The Vietnam War In My Head


How the fuck did Vietnam War happen? How were we (America) that fucking stupid? The whole thing – why we fought, who we fought, how we fought – all of it just makes no kind of fucking sense! It’s only that much more incredible when you consider how recent it all was. How insane is it that a whole segment of our population – a huge percentage of our working class youth – just went off and did their “duty?” Why didn’t they riot in the streets instead? Oh wait, they did, it just took a while and the war was basically over by the time they did. It’s important to remember media was slow back then; it was also exclusive, controlled by the forces sympathetic to the government. The people had no way to question authority, to demand an explanation for what was being asked of them. “God and country,” our leaders said, “it’s up to you (young person) to stop communism. Off you go.”

I’m pretty much obsessed with the Vietnam War, particularly in regard to literature. If there’s a better definition of hell than jungle combat I don’t know it. It’s a nightmare just to imagine it. Those soldiers had no idea who they were fighting. Or worse, why they were even fighting them. Military objectives were constantly shifting, incredibly non-specific and arbitrary. The newly integrated armed forces (blacks and whites had never fought alongside one another before) were rife with racial tension. Things were so bad soldiers sometimes took things into their own hands and killed officers and other soldiers they didn’t like (it was called “fragging”). But most of all, these dudes were fighting in a fucking JUNGLE! Impenetrable jungle with snakes and bugs and tigers and leeches. What a fucking nightmare! It’s amazing anyone came back. Period.

Unfortunately for the soldiers, those conditions make for great books.

One of the first books to spark my interest in the subject was Pugilist at Rest by Thom Jones. This is a great, highly lauded book of short stories from 1993, and as I look for it on my shelf to refer to it, I find I must have loaned out yet another copy. I’ve owned at least three. The stories are not exclusive to Vietnam – they also deal with subjects like boxing and cancer – you know, fun, lighthearted stuff (that was a joke), but the story “Break on Through” specifically is one of the most harrowing descriptions of close quarters combat ever written. It’s about a dude high off his nut on speed, racing through the jungle, helping out his friends, looking into enemy soldiers eyes and killing them via different means, one after another. It left such a strong impression it started me looking for other books about the subject. Now I need to order another copy and re-read it. It’s a classic.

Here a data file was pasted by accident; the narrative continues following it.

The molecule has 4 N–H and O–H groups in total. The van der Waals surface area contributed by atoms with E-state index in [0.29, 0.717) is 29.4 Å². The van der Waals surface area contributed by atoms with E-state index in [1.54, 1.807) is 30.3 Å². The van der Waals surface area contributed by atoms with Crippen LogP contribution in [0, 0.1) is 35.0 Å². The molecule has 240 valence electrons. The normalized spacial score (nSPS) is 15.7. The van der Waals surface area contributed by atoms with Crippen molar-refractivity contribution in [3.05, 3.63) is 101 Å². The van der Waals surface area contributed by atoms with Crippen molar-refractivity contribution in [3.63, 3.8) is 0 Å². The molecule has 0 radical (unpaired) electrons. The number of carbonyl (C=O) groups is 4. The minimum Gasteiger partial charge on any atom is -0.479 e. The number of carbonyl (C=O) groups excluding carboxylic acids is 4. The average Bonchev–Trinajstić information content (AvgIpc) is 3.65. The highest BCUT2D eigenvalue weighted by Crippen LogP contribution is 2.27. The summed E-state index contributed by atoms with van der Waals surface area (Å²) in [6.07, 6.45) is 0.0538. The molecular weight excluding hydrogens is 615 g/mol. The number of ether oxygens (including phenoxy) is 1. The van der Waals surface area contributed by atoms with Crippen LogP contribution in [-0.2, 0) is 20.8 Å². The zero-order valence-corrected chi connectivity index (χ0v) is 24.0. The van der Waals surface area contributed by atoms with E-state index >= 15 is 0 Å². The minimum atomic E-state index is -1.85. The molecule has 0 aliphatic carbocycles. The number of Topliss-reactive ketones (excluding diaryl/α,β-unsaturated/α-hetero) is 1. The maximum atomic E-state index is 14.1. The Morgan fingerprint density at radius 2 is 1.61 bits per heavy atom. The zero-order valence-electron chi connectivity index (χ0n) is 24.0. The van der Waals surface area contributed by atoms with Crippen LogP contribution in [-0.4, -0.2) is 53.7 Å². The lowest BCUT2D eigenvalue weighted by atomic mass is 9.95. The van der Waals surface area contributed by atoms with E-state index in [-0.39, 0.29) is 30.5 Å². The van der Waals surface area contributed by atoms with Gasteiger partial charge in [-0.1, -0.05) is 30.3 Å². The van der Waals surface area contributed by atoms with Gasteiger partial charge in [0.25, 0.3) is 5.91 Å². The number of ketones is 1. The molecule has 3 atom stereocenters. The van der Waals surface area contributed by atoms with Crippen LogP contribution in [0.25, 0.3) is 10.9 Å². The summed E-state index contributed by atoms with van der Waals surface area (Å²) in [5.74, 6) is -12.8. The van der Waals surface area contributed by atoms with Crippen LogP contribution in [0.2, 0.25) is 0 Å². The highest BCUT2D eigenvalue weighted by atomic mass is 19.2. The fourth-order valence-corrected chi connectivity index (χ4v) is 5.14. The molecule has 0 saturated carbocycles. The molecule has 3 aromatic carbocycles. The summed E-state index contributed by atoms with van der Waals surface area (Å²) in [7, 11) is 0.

What prompted me to write this post however was a recent discovery (for me) in Matterhorn: A Novel of the Vietnam War by Karl Marlantes. It came out in 2009.

I’ve been told this amazing book will feature prominently in the forthcoming Ken Burns documentary about the war. Which is great, because this story really tries to take on many of the crazy contradictions that make the Vietnam War so interesting. There’s the built in absurdity of war, the absurdity of this war, ambition, class, loyalty, race, hunger, deprivation, death, rage, despair, pity, lust, love, you fucking name it, and it’s in this kick-ass book.

In short, it’s the story of a young Ivy League educated Lieutenant Mellas taking control of a rifle platoon near the Laotian border in 1969. It covers just a couple of months and it’s safe to say Mellas and his platoon get into some shit. But the shit – the North Vietnamese soldiers – are almost the least of the lieutenant’s worries. It’s the politics from between, within, without, above and below the platoon that really complicates things for Bravo Company. You really feel, in a way that I’ve experienced with few other books, like you know what this guy is going through when he’s curled up in a foxhole in the middle of the night, artillery shells exploding all around him, the sounds of his wounded buddies whimpering nearby. It’s really quite an achievement. And the leeches… Good Christ, I would have fainted from the leeches alone.

There’s huge bonus in all of this is that this big – over 500 pages – wonderful novel, almost didn’t get published. Apparently Marlantes has been trying to get it into print for 30 years. 30 frickin’ years! I’m going to paraphrase an interview I read where he said he was told that Vietnam war wasn’t in fashion in the 80’s. In the 90’s they tried to get him to adapt his story to the Gulf war before finally in the aughts, at witt’s end it was taken on by a small independent publisher. Marlantes payment came in the form of a case of books to give to friends. Thank god once the book was published it started winning awards and word spread and in became a publishing success, but you gotta love seeing beautiful literature being snatched from the jaws of obscurity, especially just as the artist is about to give up.

That’s the shit that keeps me going.

We, as a species, are fucking stupid, selfish, vindictive, profoundly violent and cruel.

So, what can we take from this? We’ve learned that America and by extension all-humanity is all-kinds-of-messed-up. But then, we knew this. We, as a species, are fucking stupid, selfish, vindictive, profoundly violent and cruel. We create unknowable suffering for our fellow human beings and most other life forms on the earth. We fought the Vietnam War, think on a societal level that private prisons are a good idea AND we elected Donald Trump to be president. We are a despicable species and a discredit to the earth. If nothing else can come from all this suffering, at least we’ve got a few good books to show for it.

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